What would you do for the people that you love? It’s a question that has been asked and answered throughout history and cinema. For many, their reply is easy: anything. But where do you draw the line? In God’s Creatures, we see the consequences of going too far.
Set in a wee fishing village in Ireland, the story starts with the return of a long-lost son. After a long period of no contact with his family, Brian’s (Paul Mescal) unexpected arrival home is welcomed with open arms by his mother Aileen (Emily Watson). However, a chill runs deep between him and his father Con (Declan Conlon), and for reasons unclear, Brain’s return is shrouded in reluctance and suspicion.
Back with a mission to revive the family oyster farm, Brian gets to work straight away. But times are tough, and some shady deals cause tension in the family. Blinded by her yearning for a relationship with her boy, Aileen overlooks this side of him. And so, when Brian is accused of rape, she doesn’t hesitate to lie about his whereabouts in order to protect him.
But news travels fast in tight-knit communities, and people always pick sides. As the consequences unfold, Aileen’s lie starts to tear herself, her family, and the town apart.
‘Seems like the world has turned upside down.’ – Aileen
‘It’s just as fucked up as it’s ever been, mum. It might look different if you’re the one turning but nothings changed.’ – Erin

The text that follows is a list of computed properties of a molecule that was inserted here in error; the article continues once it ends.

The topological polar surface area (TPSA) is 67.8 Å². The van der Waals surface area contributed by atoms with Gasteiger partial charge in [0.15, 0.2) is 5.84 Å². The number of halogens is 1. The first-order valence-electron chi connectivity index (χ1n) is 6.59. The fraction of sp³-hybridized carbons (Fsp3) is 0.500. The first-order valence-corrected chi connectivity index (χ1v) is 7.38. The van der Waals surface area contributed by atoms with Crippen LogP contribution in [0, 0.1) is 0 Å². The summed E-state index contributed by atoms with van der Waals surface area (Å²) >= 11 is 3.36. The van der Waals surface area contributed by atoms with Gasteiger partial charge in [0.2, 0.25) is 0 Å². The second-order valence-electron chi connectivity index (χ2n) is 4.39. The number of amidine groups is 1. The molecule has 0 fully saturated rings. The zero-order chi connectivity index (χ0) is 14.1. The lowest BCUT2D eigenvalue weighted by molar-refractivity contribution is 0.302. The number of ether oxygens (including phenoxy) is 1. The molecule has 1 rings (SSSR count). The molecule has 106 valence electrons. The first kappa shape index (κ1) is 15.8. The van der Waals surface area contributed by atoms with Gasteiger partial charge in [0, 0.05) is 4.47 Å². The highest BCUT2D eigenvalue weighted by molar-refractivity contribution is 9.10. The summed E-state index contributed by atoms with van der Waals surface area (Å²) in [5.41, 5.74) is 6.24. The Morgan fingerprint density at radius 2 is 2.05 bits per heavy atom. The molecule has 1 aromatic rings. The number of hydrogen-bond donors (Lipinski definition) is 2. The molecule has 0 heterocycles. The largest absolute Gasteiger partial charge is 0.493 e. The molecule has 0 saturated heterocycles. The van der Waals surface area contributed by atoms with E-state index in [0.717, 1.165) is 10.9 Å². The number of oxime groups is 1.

It is a little odd at first to see Paul Mescal take on such an unpleasant character, but he does so with ease. He possesses his familiar charisma, this time with a much darker edge, but it’s Aisling Franciosi who stuns as Sarah. She gives an utterly exquisite performance full of subtle yet powerful devastation, and when she sings her voice has an incredible magnetism to it. Emily Watson is similarly captivating and her mother-son chemistry with Mescal ties the film together.
Amongst the releases of Women Talking and She Said – films that deal with sexual assault on a larger scale – God’s Creatures narrower focus could easily be brushed off as a less impactful or less valuable commentary. But, in concentrating on a working-class community in the middle of nowhere, it captures something closer to home.
Abusers like Brian hide in plain sight, protected by friends and family while their victims are ostracized for daring to speak out. More often than not the ‘Brians’ in our life are people we know – our sons, friends, former lovers. The film does well in its unflinching honesty of the treatment of accusations, and it’s a tough watch because of this.
Where the film falters is in its pacing. Slow burns, when done well, can have their audience at the edge of their seats for hours. Even at just over 90 mins, God’s Creatures drags slightly in the middle. This ultimately dilutes some of the tension generated and makes the film feel longer than it is. Nevertheless, it’s worth the watch.
There are still tickets left if you wanna catch God’s Creatures at Glasgow Film Festival on Friday 3rd of March. It will hit UK cinemas on March 31st.